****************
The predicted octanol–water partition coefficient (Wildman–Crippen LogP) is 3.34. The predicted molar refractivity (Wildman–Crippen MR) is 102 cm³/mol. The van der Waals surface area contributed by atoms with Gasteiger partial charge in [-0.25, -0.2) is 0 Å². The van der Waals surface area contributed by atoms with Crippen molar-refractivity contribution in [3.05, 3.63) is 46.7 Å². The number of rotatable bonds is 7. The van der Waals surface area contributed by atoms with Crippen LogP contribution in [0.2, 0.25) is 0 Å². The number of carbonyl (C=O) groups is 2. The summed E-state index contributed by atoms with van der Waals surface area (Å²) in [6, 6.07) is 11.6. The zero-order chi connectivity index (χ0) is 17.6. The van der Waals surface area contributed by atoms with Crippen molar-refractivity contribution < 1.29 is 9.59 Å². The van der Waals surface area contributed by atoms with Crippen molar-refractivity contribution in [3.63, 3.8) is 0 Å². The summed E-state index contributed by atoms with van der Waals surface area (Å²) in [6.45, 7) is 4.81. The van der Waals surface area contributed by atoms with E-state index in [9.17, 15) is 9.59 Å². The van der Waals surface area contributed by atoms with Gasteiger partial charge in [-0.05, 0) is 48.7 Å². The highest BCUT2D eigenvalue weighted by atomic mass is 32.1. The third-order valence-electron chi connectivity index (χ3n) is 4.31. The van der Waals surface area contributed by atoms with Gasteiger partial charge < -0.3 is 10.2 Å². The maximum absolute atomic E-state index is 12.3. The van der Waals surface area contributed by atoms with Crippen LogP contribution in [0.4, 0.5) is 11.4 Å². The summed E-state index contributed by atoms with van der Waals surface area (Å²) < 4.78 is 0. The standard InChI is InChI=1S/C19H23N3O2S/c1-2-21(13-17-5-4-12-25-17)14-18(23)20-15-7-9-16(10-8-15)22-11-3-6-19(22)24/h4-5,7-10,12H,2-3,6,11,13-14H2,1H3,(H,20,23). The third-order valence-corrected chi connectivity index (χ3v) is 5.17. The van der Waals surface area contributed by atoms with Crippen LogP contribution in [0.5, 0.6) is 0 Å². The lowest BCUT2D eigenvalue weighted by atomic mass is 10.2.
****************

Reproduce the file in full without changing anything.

The predicted octanol–water partition coefficient (Wildman–Crippen LogP) is 3.34. The predicted molar refractivity (Wildman–Crippen MR) is 102 cm³/mol. The van der Waals surface area contributed by atoms with Gasteiger partial charge in [-0.25, -0.2) is 0 Å². The van der Waals surface area contributed by atoms with Crippen molar-refractivity contribution in [3.05, 3.63) is 46.7 Å². The number of rotatable bonds is 7. The van der Waals surface area contributed by atoms with Crippen LogP contribution in [0.2, 0.25) is 0 Å². The number of carbonyl (C=O) groups is 2. The summed E-state index contributed by atoms with van der Waals surface area (Å²) in [6, 6.07) is 11.6. The zero-order chi connectivity index (χ0) is 17.6. The van der Waals surface area contributed by atoms with Crippen molar-refractivity contribution < 1.29 is 9.59 Å². The van der Waals surface area contributed by atoms with Crippen molar-refractivity contribution in [3.63, 3.8) is 0 Å². The summed E-state index contributed by atoms with van der Waals surface area (Å²) in [6.45, 7) is 4.81. The van der Waals surface area contributed by atoms with E-state index in [9.17, 15) is 9.59 Å². The van der Waals surface area contributed by atoms with Gasteiger partial charge in [-0.05, 0) is 48.7 Å². The highest BCUT2D eigenvalue weighted by atomic mass is 32.1. The third-order valence-electron chi connectivity index (χ3n) is 4.31. The van der Waals surface area contributed by atoms with Gasteiger partial charge < -0.3 is 10.2 Å². The maximum absolute atomic E-state index is 12.3. The van der Waals surface area contributed by atoms with Crippen LogP contribution in [0.4, 0.5) is 11.4 Å². The summed E-state index contributed by atoms with van der Waals surface area (Å²) < 4.78 is 0. The standard InChI is InChI=1S/C19H23N3O2S/c1-2-21(13-17-5-4-12-25-17)14-18(23)20-15-7-9-16(10-8-15)22-11-3-6-19(22)24/h4-5,7-10,12H,2-3,6,11,13-14H2,1H3,(H,20,23). The third-order valence-corrected chi connectivity index (χ3v) is 5.17. The van der Waals surface area contributed by atoms with Crippen LogP contribution in [0.5, 0.6) is 0 Å². The lowest BCUT2D eigenvalue weighted by atomic mass is 10.2.